Don’t Estop me Now (From Applying Correctness): Hebron v University of Saskatchewan, 2015 SKCA 91
Apologies for the title. Mentioning issue estoppel would have caused my page views to crash through the floor, which would have been a pity because there is a recent case that raises an interesting technical point about issue estoppel and standard of review.
In British Columbia (Workers’ Compensation Board) v. Figliola, 2011 SCC 52 the Supreme Court applied a deferential standard (the patent unreasonableness standard mandated by B.C. legislation) to an administrative decision-maker’s application of the doctrine of issue estoppel and related concepts. There, the B.C. Human Rights Tribunal concluded it was not estopped from addressing a complaint that had already been resolved in another forum, a conclusion ultimately held to be unreasonable.
Despite her nod to deference, Abella J. drew on the “underlying principles” of issue estoppel, abuse of process et al to mandate a three-pronged inquiry for any administrative decision-maker:
[W]hether there was concurrent jurisdiction to decide human rights issues; whether the previously decided legal issue was essentially the same as what is being complained of to the Tribunal; and whether there was an opportunity for the complainants or their privies to know the case to be met and have the chance to meet it, regardless of how closely the previous process procedurally mirrored the one the Tribunal prefers or uses itself (at para. 37).
As I wrote: “Ironically, the “underlying principles” identified by the Court were transformed into a three-factor test just as rigid and formalistic as the test for issue estoppel applied by the BC Human Rights Tribunal!” In addition, the first of these questions — that of concurrent jurisdiction — has typically been said to require correctness review: see e.g. Dunsmuir at paras. 59-61. So what is a reviewing court to do when faced by an administrative application of issue estoppel: apply a deferential standard, as Figliola suggests, or apply correctness to the first question and reasonableness to the others?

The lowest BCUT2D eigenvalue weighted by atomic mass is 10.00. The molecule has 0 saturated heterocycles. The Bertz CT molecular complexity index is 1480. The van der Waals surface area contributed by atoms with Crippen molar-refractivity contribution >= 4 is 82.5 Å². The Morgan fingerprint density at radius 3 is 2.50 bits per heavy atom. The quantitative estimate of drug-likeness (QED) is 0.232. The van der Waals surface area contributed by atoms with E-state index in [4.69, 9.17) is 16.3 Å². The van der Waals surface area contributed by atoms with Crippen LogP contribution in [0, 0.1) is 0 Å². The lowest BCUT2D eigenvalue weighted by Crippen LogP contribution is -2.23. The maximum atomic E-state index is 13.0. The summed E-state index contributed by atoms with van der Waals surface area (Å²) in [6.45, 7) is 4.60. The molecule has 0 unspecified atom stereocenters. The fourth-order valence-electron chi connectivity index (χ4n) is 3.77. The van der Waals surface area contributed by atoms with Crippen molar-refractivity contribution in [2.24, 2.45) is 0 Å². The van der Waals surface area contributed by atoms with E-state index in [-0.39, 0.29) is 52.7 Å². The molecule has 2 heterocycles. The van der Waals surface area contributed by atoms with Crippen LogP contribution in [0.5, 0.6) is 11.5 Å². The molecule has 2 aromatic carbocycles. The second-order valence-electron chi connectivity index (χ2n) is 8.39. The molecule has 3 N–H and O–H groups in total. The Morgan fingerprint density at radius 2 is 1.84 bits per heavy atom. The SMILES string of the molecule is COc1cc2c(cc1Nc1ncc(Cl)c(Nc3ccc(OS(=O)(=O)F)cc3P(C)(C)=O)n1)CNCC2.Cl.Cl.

In Hebron v University of Saskatchewan, 2015 SKCA 91, where a university student who had an internal right of appeal sought to make a human rights complaint, Caldwell J.A. took the second option:
Given the clear jurisprudence on the point, where—as here—a tribunal is asked to determine whether the matter before it rests exclusively with it, with a superior court or with another specialised tribunal, or whether there exists concurrent jurisdiction, it is plain that the tribunal’s answer to that question is reviewable by a superior court on the standard of correctness. I, therefore, find the chambers judge correctly decided to review the Chief Commissioner’s decision under the first leg of the Figliola framework on the standard of correctness (at para. 47).
He might have found further support for his segmentation of the issue-estoppel test in the recent Supreme Court decision in Mouvement laïque québécois v. Saguenay (City), 2015 SCC 16 (see my post here).
Mind you, as Giroux J.A. recently pointed out in dissent in Durocher c. Commission des relations du travail, 2015 QCCA 1384, this conclusion is not inevitable:
D’autre part, la question de déterminer s’il y a chose jugée et, davantage lorsqu’il s’agit de la chose jugée implicite, requiert une évaluation des faits de chaque espèce puisque la qualification juridique des faits allégués est essentielle pour apprécier l’identité de cause. Cet élément milite en faveur de la norme de la décision raisonnable (at para. 143).
My general preference is for a deferential approach that does not seek to segment the administrative decision, but Caldwell J.A.’s analysis certainly has support in the Supreme Court caselaw.
This content has been updated on September 22, 2015 at 22:01.